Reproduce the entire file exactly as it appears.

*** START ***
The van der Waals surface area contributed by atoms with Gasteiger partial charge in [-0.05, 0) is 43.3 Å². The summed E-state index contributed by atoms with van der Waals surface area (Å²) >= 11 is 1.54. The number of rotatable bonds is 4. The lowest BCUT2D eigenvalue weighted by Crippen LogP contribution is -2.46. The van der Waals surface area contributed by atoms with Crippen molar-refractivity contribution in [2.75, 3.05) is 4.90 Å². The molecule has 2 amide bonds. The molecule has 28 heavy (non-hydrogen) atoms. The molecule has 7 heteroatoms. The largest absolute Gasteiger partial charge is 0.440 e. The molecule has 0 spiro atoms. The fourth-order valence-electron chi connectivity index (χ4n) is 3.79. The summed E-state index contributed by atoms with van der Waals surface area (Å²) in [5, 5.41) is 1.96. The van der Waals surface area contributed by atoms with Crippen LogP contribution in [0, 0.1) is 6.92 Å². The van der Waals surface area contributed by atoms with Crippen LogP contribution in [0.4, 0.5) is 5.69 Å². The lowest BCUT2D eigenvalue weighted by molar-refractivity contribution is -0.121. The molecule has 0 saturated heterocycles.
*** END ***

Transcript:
The van der Waals surface area contributed by atoms with Gasteiger partial charge in [-0.05, 0) is 43.3 Å². The summed E-state index contributed by atoms with van der Waals surface area (Å²) >= 11 is 1.54. The number of rotatable bonds is 4. The lowest BCUT2D eigenvalue weighted by Crippen LogP contribution is -2.46. The van der Waals surface area contributed by atoms with Crippen molar-refractivity contribution in [2.75, 3.05) is 4.90 Å². The molecule has 2 amide bonds. The molecule has 28 heavy (non-hydrogen) atoms. The molecule has 7 heteroatoms. The largest absolute Gasteiger partial charge is 0.440 e. The molecule has 0 spiro atoms. The fourth-order valence-electron chi connectivity index (χ4n) is 3.79. The summed E-state index contributed by atoms with van der Waals surface area (Å²) in [5, 5.41) is 1.96. The van der Waals surface area contributed by atoms with Crippen LogP contribution in [0, 0.1) is 6.92 Å². The van der Waals surface area contributed by atoms with Crippen LogP contribution in [0.4, 0.5) is 5.69 Å². The lowest BCUT2D eigenvalue weighted by molar-refractivity contribution is -0.121. The molecule has 0 saturated heterocycles.